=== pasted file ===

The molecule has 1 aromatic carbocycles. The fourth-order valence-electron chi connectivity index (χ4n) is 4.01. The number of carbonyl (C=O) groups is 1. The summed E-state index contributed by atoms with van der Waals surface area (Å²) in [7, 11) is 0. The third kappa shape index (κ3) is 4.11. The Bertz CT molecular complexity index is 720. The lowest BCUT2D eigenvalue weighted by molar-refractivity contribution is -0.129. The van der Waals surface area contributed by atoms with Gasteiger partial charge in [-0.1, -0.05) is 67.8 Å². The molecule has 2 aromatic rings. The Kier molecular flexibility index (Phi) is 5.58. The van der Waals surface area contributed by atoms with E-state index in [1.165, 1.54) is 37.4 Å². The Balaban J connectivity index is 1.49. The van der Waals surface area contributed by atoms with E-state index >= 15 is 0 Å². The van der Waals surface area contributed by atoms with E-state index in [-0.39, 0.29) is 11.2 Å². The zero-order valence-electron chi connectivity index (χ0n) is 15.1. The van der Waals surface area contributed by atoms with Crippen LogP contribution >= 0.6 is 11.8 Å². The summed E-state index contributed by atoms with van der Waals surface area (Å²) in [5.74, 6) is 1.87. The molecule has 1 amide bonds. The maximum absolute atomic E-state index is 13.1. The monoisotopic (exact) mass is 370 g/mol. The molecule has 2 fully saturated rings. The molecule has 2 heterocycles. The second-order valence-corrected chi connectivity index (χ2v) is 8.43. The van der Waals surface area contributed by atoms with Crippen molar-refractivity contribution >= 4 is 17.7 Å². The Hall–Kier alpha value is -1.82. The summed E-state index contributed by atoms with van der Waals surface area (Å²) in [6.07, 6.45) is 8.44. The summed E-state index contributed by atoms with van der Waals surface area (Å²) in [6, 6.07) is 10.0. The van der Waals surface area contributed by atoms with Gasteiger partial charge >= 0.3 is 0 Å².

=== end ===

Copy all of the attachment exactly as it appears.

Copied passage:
The molecule has 1 aromatic carbocycles. The fourth-order valence-electron chi connectivity index (χ4n) is 4.01. The number of carbonyl (C=O) groups is 1. The summed E-state index contributed by atoms with van der Waals surface area (Å²) in [7, 11) is 0. The third kappa shape index (κ3) is 4.11. The Bertz CT molecular complexity index is 720. The lowest BCUT2D eigenvalue weighted by molar-refractivity contribution is -0.129. The van der Waals surface area contributed by atoms with Gasteiger partial charge in [-0.1, -0.05) is 67.8 Å². The molecule has 2 aromatic rings. The Kier molecular flexibility index (Phi) is 5.58. The van der Waals surface area contributed by atoms with E-state index in [1.165, 1.54) is 37.4 Å². The Balaban J connectivity index is 1.49. The van der Waals surface area contributed by atoms with E-state index >= 15 is 0 Å². The van der Waals surface area contributed by atoms with E-state index in [-0.39, 0.29) is 11.2 Å². The zero-order valence-electron chi connectivity index (χ0n) is 15.1. The van der Waals surface area contributed by atoms with Crippen LogP contribution >= 0.6 is 11.8 Å². The summed E-state index contributed by atoms with van der Waals surface area (Å²) in [5.74, 6) is 1.87. The molecule has 1 amide bonds. The maximum absolute atomic E-state index is 13.1. The monoisotopic (exact) mass is 370 g/mol. The molecule has 2 fully saturated rings. The molecule has 2 heterocycles. The second-order valence-corrected chi connectivity index (χ2v) is 8.43. The van der Waals surface area contributed by atoms with Crippen molar-refractivity contribution >= 4 is 17.7 Å². The Hall–Kier alpha value is -1.82. The summed E-state index contributed by atoms with van der Waals surface area (Å²) in [6.07, 6.45) is 8.44. The summed E-state index contributed by atoms with van der Waals surface area (Å²) in [6, 6.07) is 10.0. The van der Waals surface area contributed by atoms with Gasteiger partial charge >= 0.3 is 0 Å².